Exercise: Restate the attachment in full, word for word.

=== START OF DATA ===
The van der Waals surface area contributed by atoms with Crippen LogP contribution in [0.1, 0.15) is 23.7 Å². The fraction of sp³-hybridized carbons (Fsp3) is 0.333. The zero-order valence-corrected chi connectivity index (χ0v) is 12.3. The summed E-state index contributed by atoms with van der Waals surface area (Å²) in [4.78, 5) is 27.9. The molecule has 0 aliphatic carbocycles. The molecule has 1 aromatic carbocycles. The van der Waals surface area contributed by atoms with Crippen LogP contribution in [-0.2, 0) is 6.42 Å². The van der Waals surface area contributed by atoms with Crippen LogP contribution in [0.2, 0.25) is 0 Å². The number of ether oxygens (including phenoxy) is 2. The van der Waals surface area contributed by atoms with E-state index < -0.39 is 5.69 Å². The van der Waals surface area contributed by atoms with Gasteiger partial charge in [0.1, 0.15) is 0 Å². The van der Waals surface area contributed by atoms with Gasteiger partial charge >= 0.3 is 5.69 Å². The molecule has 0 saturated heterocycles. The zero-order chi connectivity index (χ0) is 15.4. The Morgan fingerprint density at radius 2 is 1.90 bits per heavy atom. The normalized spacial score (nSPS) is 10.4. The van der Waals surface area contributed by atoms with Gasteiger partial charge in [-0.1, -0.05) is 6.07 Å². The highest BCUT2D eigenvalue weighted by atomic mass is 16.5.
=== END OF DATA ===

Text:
The van der Waals surface area contributed by atoms with Crippen LogP contribution in [0.1, 0.15) is 23.7 Å². The fraction of sp³-hybridized carbons (Fsp3) is 0.333. The zero-order valence-corrected chi connectivity index (χ0v) is 12.3. The summed E-state index contributed by atoms with van der Waals surface area (Å²) in [4.78, 5) is 27.9. The molecule has 0 aliphatic carbocycles. The molecule has 1 aromatic carbocycles. The van der Waals surface area contributed by atoms with Crippen LogP contribution in [-0.2, 0) is 6.42 Å². The van der Waals surface area contributed by atoms with Crippen LogP contribution in [0.2, 0.25) is 0 Å². The number of ether oxygens (including phenoxy) is 2. The van der Waals surface area contributed by atoms with E-state index < -0.39 is 5.69 Å². The van der Waals surface area contributed by atoms with Gasteiger partial charge in [0.1, 0.15) is 0 Å². The van der Waals surface area contributed by atoms with Gasteiger partial charge >= 0.3 is 5.69 Å². The molecule has 0 saturated heterocycles. The zero-order chi connectivity index (χ0) is 15.4. The Morgan fingerprint density at radius 2 is 1.90 bits per heavy atom. The normalized spacial score (nSPS) is 10.4. The van der Waals surface area contributed by atoms with Gasteiger partial charge in [-0.1, -0.05) is 6.07 Å². The highest BCUT2D eigenvalue weighted by atomic mass is 16.5.